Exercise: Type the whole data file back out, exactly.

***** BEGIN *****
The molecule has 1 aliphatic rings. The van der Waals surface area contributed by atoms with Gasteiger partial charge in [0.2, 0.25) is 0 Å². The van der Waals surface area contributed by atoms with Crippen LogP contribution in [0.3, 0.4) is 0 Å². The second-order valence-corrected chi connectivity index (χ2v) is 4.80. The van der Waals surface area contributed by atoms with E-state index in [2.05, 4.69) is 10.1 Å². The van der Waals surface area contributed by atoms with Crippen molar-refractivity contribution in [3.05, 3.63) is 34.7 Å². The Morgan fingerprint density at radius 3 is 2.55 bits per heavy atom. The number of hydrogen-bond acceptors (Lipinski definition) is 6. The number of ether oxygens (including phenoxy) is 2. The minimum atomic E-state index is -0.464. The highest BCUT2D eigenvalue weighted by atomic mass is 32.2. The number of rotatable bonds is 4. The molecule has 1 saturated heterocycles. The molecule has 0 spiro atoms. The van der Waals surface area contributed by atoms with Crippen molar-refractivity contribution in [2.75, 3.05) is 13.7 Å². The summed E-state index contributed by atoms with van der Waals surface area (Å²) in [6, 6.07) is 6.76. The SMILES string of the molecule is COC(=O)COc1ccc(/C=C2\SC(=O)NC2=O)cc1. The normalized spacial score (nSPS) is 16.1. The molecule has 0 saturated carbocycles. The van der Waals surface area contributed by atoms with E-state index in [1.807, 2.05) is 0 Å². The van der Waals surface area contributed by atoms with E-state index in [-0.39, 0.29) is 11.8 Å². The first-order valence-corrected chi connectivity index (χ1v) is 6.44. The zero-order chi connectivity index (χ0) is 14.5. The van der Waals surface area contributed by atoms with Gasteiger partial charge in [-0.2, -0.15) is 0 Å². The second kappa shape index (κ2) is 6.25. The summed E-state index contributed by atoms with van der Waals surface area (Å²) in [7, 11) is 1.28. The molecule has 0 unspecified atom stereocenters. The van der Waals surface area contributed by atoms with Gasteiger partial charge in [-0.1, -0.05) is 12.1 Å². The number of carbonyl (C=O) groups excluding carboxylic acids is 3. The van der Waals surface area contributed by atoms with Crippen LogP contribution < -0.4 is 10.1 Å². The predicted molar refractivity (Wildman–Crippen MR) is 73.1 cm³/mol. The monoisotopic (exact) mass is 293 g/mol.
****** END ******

The molecule has 1 aliphatic rings. The van der Waals surface area contributed by atoms with Gasteiger partial charge in [0.2, 0.25) is 0 Å². The van der Waals surface area contributed by atoms with Crippen LogP contribution in [0.3, 0.4) is 0 Å². The second-order valence-corrected chi connectivity index (χ2v) is 4.80. The van der Waals surface area contributed by atoms with E-state index in [2.05, 4.69) is 10.1 Å². The van der Waals surface area contributed by atoms with Crippen molar-refractivity contribution in [3.05, 3.63) is 34.7 Å². The Morgan fingerprint density at radius 3 is 2.55 bits per heavy atom. The number of hydrogen-bond acceptors (Lipinski definition) is 6. The number of ether oxygens (including phenoxy) is 2. The minimum atomic E-state index is -0.464. The highest BCUT2D eigenvalue weighted by atomic mass is 32.2. The number of rotatable bonds is 4. The molecule has 1 saturated heterocycles. The molecule has 0 spiro atoms. The van der Waals surface area contributed by atoms with Crippen molar-refractivity contribution in [2.75, 3.05) is 13.7 Å². The summed E-state index contributed by atoms with van der Waals surface area (Å²) in [6, 6.07) is 6.76. The SMILES string of the molecule is COC(=O)COc1ccc(/C=C2\SC(=O)NC2=O)cc1. The normalized spacial score (nSPS) is 16.1. The molecule has 0 saturated carbocycles. The van der Waals surface area contributed by atoms with E-state index in [1.807, 2.05) is 0 Å². The van der Waals surface area contributed by atoms with E-state index in [-0.39, 0.29) is 11.8 Å². The first-order valence-corrected chi connectivity index (χ1v) is 6.44. The zero-order chi connectivity index (χ0) is 14.5. The van der Waals surface area contributed by atoms with Gasteiger partial charge in [-0.2, -0.15) is 0 Å². The second kappa shape index (κ2) is 6.25. The summed E-state index contributed by atoms with van der Waals surface area (Å²) in [7, 11) is 1.28. The molecule has 0 unspecified atom stereocenters. The van der Waals surface area contributed by atoms with Gasteiger partial charge in [-0.1, -0.05) is 12.1 Å². The number of carbonyl (C=O) groups excluding carboxylic acids is 3. The van der Waals surface area contributed by atoms with Crippen LogP contribution < -0.4 is 10.1 Å². The predicted molar refractivity (Wildman–Crippen MR) is 73.1 cm³/mol. The monoisotopic (exact) mass is 293 g/mol.